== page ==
Lauren Boebert latest House Republican to feature gun-toting kids in Christmas photo

“Tragedy waiting to happen”: Gun safety experts slam the Colorado Republican for arming her young kids with rifles

By Igor Derysh

Managing Editor

Published December 8, 2021 12:27PM (EST)

From left to right: Gun-toting Reps. Lauren Boebert and Thomas Massie with their families. (Photo illustration via Twitter/Salon)
From left to right: Gun-toting Reps. Lauren Boebert and Thomas Massie with their families. (Photo illustration via Twitter/Salon)

Rep. Lauren Boebert, R-Colo., sparked a new firestorm on Tuesday after tweeting a photo of her young children armed with rifles in front of a Christmas tree.

Boebert, who along with her husband has a history of domestic violence charges, published the photo in response to a similar Christmas-themed snapshot from Rep. Thomas Massie, R-Ky., just days after a teenage gunman killed four schoolmates and wounded seven others in Oxford High School in Michigan.

"The Boeberts have your six, @RepThomasMassie!" Boebert tweeted along with a photo showing her young children holding rifles. "No spare ammo for you, though," she added.

Rep. Alexandria Ocasio-Cortez, D-N.Y., mocked Boebert for posting the photo after "all the years Republicans spent on culture hysteria of society 'erasing Christmas and its meaning' when they're doing that fine all on their own."

"Tell me again where Christ said 'use the commemoration of my birth to flex violent weapons for personal political gain?'" she tweeted.

RELATED: Lauren Boebert allows 8-year-old to play alone, next to possibly-loaded firearm

Massie last week drew criticism after publishing a bizarre photo showing his entire family wielding rifles around a Christmas tree.

"Santa, please bring ammo," he wrote.

Massie was roundly condemned for publishing the photo just days after the Michigan school massacre.

"I promise not everyone in Kentucky is an insensitive asshole," wrote Rep. John Yarmuth, D-Ky.

Boebert's tweet renewed criticism of Republicans seeking to score culture war points by arming their children for publicity stunts.

"This is a tragedy waiting to happen, and we should all be concerned for the Boebert kids," tweeted Shannon Watts, the founder of the gun safety group Moms Demand Action. "There is a history of domestic violence in their home, and the Congresswoman has bragged that her guns are unsecured. This photo is exactly why we must keep fighting for stronger gun laws."

Boebert's husband Jayson, who was not included in the photo, was once arrested on a domestic violence charge for attacking Boebert while they were still dating and served seven days in jail. Boebert, who was 17 at the time, was charged with assault herself just months later when police said she attacked Jayson. Jayson earlier that year pleaded guilty to public indecency and lewd exposure after he allegedly exposed his penis to two young women at a bowling alley. The congresswoman has also had a long history of brush-ins with the law.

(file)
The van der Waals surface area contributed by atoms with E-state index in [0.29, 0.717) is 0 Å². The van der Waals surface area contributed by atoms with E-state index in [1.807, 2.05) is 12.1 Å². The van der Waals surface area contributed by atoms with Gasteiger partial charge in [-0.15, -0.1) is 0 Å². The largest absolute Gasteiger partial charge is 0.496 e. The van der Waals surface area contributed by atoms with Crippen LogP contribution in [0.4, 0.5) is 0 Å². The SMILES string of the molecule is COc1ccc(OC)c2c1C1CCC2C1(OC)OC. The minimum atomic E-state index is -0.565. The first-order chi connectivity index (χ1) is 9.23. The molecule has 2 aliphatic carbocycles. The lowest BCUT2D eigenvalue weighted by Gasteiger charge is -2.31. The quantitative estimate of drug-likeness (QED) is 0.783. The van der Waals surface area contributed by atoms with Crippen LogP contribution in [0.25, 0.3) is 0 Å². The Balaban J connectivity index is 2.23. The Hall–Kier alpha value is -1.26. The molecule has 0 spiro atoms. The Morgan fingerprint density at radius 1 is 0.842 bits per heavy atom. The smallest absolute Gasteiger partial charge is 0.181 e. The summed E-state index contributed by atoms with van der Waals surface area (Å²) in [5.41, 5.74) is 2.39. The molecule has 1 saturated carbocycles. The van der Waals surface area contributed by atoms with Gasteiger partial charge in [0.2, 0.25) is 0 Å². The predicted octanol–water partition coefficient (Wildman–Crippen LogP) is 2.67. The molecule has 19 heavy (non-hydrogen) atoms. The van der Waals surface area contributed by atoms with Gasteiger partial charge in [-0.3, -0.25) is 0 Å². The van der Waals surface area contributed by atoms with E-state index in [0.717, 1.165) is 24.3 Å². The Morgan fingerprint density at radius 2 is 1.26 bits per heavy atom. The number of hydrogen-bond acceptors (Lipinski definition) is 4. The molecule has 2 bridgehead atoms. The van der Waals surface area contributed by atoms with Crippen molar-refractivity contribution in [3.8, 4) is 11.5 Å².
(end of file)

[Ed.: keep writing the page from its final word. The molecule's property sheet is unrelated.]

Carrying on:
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Boebert, one of the most far-right members of Congress, currently faces potential sanctions by the Democratic-led House over anti-Muslim comments she repeatedly made about Rep. Ilhan Omar, D-Minn.

"I was getting into an elevator with one of my staffers and I see a Capitol police officer running to the elevator," Boebert said at an event last month. "I see fret all over his face … I look to my left, and there she is: Ilhan Omar. And I said, 'Well, she doesn't have a backpack, we should be fine.'" Boebert also said Omar was part of the "jihad Squad." 

Omar said the story was made up and said it was "sad she thinks bigotry gets her clout."

Rep. Ayanna Pressley, D-Mass., plans to introduce a resolution backed by nearly a dozen House progressives on Wednesday to strip Boebert of her committee assignments over repeated anti-Muslim comments.

"For a Member of Congress to repeatedly use hateful, anti-Muslim rhetoric and Islamophobic tropes towards a Muslim colleague is dangerous. It has no place in our society and it diminishes the honor of the institution we serve in," Pressley said in a statement to the Washington Post. "Without meaningful accountability for that Member's actions, we risk normalizing this behavior and endangering the lives of our Muslim colleagues, Muslim staffers and every Muslim who calls America home."

It's unclear whether House Speaker Nancy Pelosi, D-Calif., who criticized Republicans for not disciplining their own members, will put the resolution to a vote. More than 400 congressional staff members signed a letter on Tuesday calling for House leaders to "categorically reject the incendiary rhetoric" from Boebert.

"As passionate public servants, we each have chosen to pursue a career in public service to work towards a better future for our country," the letter says. "However, the recent remarks by Rep. Boebert have heightened the climate of Islamophobia on the Hill, creating a feeling of anxiety and fear for many Muslim staff, our families, and communities, and leaving many of us to look to our congressional leaders for support."

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By Igor Derysh

Igor Derysh is Salon's managing editor. His work has also appeared in the Los Angeles Times, Chicago Tribune, Boston Herald and Baltimore Sun.

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Aggregate Alexandria Ocasio Cortez Lauren Boebert Politics Thomas Massie